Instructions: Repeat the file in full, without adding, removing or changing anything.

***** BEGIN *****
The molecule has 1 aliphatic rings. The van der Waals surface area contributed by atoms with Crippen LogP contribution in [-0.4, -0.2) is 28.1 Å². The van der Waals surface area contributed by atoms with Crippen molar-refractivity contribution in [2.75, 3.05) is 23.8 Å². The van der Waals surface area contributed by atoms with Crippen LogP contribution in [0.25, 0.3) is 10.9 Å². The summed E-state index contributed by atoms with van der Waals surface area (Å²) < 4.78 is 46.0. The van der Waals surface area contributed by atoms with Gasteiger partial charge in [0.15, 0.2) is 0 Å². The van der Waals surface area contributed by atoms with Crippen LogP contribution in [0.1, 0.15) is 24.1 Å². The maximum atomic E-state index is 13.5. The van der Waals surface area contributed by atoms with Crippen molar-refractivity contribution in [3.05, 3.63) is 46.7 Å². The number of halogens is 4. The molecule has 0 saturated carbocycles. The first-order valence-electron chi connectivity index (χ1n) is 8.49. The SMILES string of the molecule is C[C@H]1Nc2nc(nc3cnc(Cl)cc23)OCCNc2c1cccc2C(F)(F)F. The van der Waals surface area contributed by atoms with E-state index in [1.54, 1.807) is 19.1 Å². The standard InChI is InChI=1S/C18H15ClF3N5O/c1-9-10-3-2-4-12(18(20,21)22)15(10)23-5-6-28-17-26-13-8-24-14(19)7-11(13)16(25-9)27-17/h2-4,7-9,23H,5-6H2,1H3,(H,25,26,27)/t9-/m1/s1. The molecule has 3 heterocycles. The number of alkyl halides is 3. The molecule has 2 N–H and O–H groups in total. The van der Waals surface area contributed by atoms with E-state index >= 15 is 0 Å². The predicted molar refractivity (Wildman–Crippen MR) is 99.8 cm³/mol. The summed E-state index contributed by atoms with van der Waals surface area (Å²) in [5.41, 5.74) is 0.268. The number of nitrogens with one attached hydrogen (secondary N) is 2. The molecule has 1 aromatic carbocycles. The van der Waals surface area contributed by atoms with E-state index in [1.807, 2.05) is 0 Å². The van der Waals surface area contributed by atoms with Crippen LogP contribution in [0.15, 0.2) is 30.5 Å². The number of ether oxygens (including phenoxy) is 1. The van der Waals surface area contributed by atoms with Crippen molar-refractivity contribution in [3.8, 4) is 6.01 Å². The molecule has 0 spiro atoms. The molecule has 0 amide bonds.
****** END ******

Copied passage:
The molecule has 1 aliphatic rings. The van der Waals surface area contributed by atoms with Crippen LogP contribution in [-0.4, -0.2) is 28.1 Å². The van der Waals surface area contributed by atoms with Crippen molar-refractivity contribution in [2.75, 3.05) is 23.8 Å². The van der Waals surface area contributed by atoms with Crippen LogP contribution in [0.25, 0.3) is 10.9 Å². The summed E-state index contributed by atoms with van der Waals surface area (Å²) < 4.78 is 46.0. The van der Waals surface area contributed by atoms with Gasteiger partial charge in [0.15, 0.2) is 0 Å². The van der Waals surface area contributed by atoms with Crippen LogP contribution in [0.1, 0.15) is 24.1 Å². The maximum atomic E-state index is 13.5. The van der Waals surface area contributed by atoms with Crippen molar-refractivity contribution in [3.05, 3.63) is 46.7 Å². The number of halogens is 4. The molecule has 0 saturated carbocycles. The first-order valence-electron chi connectivity index (χ1n) is 8.49. The SMILES string of the molecule is C[C@H]1Nc2nc(nc3cnc(Cl)cc23)OCCNc2c1cccc2C(F)(F)F. The van der Waals surface area contributed by atoms with E-state index in [1.54, 1.807) is 19.1 Å². The standard InChI is InChI=1S/C18H15ClF3N5O/c1-9-10-3-2-4-12(18(20,21)22)15(10)23-5-6-28-17-26-13-8-24-14(19)7-11(13)16(25-9)27-17/h2-4,7-9,23H,5-6H2,1H3,(H,25,26,27)/t9-/m1/s1. The molecule has 3 heterocycles. The number of alkyl halides is 3. The molecule has 2 N–H and O–H groups in total. The van der Waals surface area contributed by atoms with E-state index >= 15 is 0 Å². The predicted molar refractivity (Wildman–Crippen MR) is 99.8 cm³/mol. The summed E-state index contributed by atoms with van der Waals surface area (Å²) in [5.41, 5.74) is 0.268. The number of nitrogens with one attached hydrogen (secondary N) is 2. The molecule has 1 aromatic carbocycles. The van der Waals surface area contributed by atoms with E-state index in [1.807, 2.05) is 0 Å². The van der Waals surface area contributed by atoms with Crippen LogP contribution in [0.15, 0.2) is 30.5 Å². The number of ether oxygens (including phenoxy) is 1. The van der Waals surface area contributed by atoms with Crippen molar-refractivity contribution in [3.8, 4) is 6.01 Å². The molecule has 0 spiro atoms. The molecule has 0 amide bonds.